Emery Blagdon, creator of a unique sculpture he dubbed the “healing machine,” lived most of his life quietly in the Nebraska Sandhills. After Blagdon passed away in 1986, his work garnered enough attention in the art world to be displayed in several museums and exhibitions. NET News talked with Connie Paxton, Emery Blagdon’s great-niece, about the man behind the art.
NET NEWS: How would you describe Emery Blagdon?
CONNIE PAXTON: He was probably one of the kindest, most gentle people I’ve ever met. He was genuine and thoughtful, I never heard him say an unkind word about anyone. And if you needed help with anything, he was probably the first person there.
NET NEWS: How did you know him?
PAXTON: Our house was about a half-mile from his house. As children we’d ride our bikes up, he’d fix tires, we’d spent birthdays, holidays, Christmas. He’d come to coffee at my mom’s. My mom would drive him to town after he stopped driving. We just grew up living next to him.
NET NEWS: You were able to see some of the work he was doing?
PAXTON: Yes, watched him make pieces or paint. He would show you new pieces that he’d added to the healing machine. He was very excited when he had new pieces added. He also liked to take different plant specimens and put them under the microscope and show them to us. And as children that was a really big deal to see how they changed and grew under the microscope.
NET NEWS: What motivated him?
PAXTON: In the beginning it was to pass the time. He loved to work with his hands, recycling things, going to acutions and buying old carburetors and TVs and radios and taking them apart and seeing how they worked. He was fascinated by science. And he liked taking that material and making something new and putting it in the healing machine. Each piece was very intricately, either by hand or with pliers, twisted and turned into a piece that went into the healing machine.
NET NEWS: And when you visited, how did he explain the healing machine to you?
PAXTON: He couldn’t. He would tell you that. He couldn’t explain how it worked. He was very excited about the new pieces, he wanted you to touch it and feel the energy it produced. He would put his hand up to it and ask you if you could feel the energy. There were no lights within the building and there were lots of other lights woven into the machine. As a child, when he turned the lights on in the healing machine, it was like it came alive. There would be tin foil and copper and beads, and there was always a cool breeze that blew underneath and it was always kind of chilly in there even though it might be 100 degrees outside.
NET NEWS: I’ve read the reason Blagdon created his “healing machine” was because some of his family members died when he was young, and that was a factor in his art.
PAXTON: He was very close with his mother, she died of stomach cancer. His dad died from complications of lung cancer after a surgery. His sisters had breast cancer. I think not understanding and not being able to help in any capacity to ease that pain was very traumatic for him. He was a very sensitive, kind, caring person and watching them go through that was very difficult for him.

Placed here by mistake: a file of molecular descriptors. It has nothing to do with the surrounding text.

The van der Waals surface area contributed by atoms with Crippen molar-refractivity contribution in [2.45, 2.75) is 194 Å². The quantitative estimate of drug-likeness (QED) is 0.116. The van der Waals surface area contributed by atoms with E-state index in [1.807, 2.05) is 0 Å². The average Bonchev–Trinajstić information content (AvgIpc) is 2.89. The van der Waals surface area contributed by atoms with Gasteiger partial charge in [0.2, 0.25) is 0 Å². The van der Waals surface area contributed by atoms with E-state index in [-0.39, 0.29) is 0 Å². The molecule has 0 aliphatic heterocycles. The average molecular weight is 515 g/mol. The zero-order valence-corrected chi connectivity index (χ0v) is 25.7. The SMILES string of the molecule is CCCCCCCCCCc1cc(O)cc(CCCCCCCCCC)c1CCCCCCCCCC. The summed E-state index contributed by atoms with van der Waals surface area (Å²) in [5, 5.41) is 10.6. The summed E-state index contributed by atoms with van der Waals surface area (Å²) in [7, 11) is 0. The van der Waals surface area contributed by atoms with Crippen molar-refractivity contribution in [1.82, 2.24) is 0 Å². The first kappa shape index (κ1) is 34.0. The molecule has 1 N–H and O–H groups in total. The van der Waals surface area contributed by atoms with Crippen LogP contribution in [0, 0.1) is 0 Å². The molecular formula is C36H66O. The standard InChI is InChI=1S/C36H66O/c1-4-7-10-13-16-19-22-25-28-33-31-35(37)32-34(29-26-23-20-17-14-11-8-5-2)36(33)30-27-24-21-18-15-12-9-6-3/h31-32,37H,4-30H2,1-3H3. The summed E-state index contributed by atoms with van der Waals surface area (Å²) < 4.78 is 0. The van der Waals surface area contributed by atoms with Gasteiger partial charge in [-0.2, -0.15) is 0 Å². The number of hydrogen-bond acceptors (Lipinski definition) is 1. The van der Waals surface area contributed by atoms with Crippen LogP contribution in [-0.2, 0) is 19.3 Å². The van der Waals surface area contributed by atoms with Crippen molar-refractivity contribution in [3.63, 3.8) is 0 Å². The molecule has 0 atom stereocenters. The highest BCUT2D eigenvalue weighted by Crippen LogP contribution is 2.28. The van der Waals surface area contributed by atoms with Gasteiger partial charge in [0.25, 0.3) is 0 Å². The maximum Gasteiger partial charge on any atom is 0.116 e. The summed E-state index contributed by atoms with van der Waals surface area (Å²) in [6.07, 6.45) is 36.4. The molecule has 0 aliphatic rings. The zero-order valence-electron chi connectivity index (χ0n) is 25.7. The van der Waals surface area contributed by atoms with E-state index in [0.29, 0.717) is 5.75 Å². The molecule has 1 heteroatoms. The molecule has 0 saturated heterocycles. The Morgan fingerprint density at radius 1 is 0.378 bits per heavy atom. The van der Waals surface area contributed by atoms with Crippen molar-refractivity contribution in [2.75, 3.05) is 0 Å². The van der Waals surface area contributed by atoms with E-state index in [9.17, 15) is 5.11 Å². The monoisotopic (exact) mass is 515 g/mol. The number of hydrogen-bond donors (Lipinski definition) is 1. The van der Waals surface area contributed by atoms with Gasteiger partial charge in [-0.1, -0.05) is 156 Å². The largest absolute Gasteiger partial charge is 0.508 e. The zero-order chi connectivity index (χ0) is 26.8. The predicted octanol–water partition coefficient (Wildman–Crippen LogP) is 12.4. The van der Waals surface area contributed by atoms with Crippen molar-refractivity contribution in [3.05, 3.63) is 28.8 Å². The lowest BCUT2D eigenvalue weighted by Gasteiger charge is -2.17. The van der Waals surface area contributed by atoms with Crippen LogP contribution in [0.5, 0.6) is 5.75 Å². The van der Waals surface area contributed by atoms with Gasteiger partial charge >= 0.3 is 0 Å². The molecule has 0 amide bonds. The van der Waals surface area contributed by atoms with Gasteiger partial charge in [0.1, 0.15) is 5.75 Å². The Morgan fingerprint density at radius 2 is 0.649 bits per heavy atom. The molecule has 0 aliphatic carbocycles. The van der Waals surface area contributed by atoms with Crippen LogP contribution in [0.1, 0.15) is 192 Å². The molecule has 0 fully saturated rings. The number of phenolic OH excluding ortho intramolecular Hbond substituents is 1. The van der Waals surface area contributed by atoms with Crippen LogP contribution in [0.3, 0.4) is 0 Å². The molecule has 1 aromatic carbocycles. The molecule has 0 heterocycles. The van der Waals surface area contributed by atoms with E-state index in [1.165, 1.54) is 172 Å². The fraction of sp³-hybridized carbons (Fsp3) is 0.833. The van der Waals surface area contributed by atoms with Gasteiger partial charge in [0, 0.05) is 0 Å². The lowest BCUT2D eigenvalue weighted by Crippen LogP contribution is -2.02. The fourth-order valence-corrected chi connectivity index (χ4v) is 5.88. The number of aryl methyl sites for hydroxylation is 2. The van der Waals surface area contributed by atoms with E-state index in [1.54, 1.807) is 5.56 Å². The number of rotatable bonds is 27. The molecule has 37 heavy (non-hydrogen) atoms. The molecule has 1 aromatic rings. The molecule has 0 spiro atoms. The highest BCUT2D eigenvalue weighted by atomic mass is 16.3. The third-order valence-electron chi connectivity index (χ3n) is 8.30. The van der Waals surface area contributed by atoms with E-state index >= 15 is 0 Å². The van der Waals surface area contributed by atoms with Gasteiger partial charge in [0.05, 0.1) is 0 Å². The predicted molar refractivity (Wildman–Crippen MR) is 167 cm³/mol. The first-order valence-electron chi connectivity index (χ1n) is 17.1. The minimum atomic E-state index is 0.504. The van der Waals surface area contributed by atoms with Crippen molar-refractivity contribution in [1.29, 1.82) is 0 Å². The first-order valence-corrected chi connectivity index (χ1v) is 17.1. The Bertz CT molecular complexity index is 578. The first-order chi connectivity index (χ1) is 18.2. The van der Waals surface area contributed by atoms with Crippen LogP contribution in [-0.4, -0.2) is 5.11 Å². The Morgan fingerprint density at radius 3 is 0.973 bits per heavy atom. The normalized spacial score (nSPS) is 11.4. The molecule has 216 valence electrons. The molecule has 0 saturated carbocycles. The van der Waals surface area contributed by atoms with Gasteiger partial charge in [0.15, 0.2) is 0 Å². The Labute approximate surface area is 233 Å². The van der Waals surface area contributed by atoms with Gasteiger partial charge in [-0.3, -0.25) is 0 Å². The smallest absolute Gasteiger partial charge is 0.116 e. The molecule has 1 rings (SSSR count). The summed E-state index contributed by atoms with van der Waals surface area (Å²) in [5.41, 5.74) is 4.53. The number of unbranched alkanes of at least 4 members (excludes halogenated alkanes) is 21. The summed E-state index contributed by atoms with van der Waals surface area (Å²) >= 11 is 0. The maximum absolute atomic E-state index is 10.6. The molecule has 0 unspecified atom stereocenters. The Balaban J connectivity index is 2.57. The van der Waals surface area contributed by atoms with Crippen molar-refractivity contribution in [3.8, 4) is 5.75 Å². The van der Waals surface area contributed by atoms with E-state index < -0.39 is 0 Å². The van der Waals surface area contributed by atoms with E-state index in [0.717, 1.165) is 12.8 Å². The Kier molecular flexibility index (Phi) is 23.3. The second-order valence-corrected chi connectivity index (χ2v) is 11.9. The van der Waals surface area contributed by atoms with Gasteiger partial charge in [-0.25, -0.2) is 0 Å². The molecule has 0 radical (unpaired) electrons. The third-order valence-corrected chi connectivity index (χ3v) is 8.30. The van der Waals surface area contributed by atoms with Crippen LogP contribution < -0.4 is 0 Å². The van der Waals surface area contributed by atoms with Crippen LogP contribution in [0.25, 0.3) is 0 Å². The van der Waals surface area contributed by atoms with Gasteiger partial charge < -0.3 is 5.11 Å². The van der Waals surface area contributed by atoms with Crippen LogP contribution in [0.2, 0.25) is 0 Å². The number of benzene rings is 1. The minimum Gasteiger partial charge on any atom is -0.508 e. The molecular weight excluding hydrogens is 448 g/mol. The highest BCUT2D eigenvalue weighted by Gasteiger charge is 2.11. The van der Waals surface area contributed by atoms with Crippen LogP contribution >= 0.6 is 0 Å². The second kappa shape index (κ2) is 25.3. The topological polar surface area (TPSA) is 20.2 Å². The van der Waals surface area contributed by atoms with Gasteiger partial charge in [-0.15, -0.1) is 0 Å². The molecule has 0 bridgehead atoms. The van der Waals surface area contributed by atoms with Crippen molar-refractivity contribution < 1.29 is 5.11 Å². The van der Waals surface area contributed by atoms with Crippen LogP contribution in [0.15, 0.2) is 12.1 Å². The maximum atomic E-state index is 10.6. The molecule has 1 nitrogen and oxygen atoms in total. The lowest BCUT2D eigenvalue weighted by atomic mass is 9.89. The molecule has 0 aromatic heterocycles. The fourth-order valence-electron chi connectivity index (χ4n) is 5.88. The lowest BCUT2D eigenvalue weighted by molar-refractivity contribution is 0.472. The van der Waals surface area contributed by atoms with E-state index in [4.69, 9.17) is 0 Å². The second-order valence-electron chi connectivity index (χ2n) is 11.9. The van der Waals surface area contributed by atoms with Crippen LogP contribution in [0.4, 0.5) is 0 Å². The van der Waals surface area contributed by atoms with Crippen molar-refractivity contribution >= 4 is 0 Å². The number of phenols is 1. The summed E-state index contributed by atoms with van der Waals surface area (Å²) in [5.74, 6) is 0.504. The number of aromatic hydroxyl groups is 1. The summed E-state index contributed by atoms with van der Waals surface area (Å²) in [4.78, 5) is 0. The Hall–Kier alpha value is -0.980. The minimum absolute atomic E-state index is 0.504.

NET NEWS: Did he consider himself an artist?
PAXTON: No, he called them his "pretties," he didn’t call them art. But toward the end it became an obsession. He loved doing it and adding pieces, he loved showing people. He was always open to having people come, he loved having company. Sometimes people talk about that he was a recluse, and that isn’t true. He loved people and he loved showing his work to anyone who stopped by, whether it be someone who just heard about his work or someone in the community, family, friends. I know people think he spent a lot of time alone, but that’s not true.
NET NEWS: What did he do before he started to create the healing machine?
PAXTON: As a young man he traveled. He helped on the farm with his dad until his death. He also worked out at different ranches, he loved horses and worked with them a lot in the hay fields. He worked at several saw mills. He leased out his land, he wasn’t crazy about farming the land but he always worked outside. And he kept two gardens going all the time, canned all of his own fruits and vegetables, baked bread for himself. He was very self-sufficient and I think that comes from the depression and having to learn to survive with the bare essentials.
NET NEWS: Do you think his choice of materials was influenced by his rural Nebraska surroundings?
PAXTON: Yes, and I think growing up during the depression, you used what you had. You recycled and repurposed all of those things. Whether it be plastic, or beads my grandma used to make necklaces, or paints that my brother had from a paint-by-numbers set, or a model car. All of those things he incorporated into his work.
NET NEWS: Given that he lived most of his life with little notice paid to his work, what do you think he’d think of his work being displayed in art museums around the country?
PAXTON: He talked about it with my grandma that he hoped the work would be able to stay on the farm, which wasn’t possible, it just couldn’t be cared for properly there. I think had he seen where it’s been and how much attention it’s gotten over the years, I think he would have been very excited about that. He loved showing his work and I think he’d be very pleased with the number of people who have viewed his work since he’s been gone.
Hear how the “Healing Machine” was saved and preserved.
Tune in Sunday, August 18th at 9:30 PM Central on NET1 to see the premier of an NET documentary on Emery Blagdon’s life and inspirations.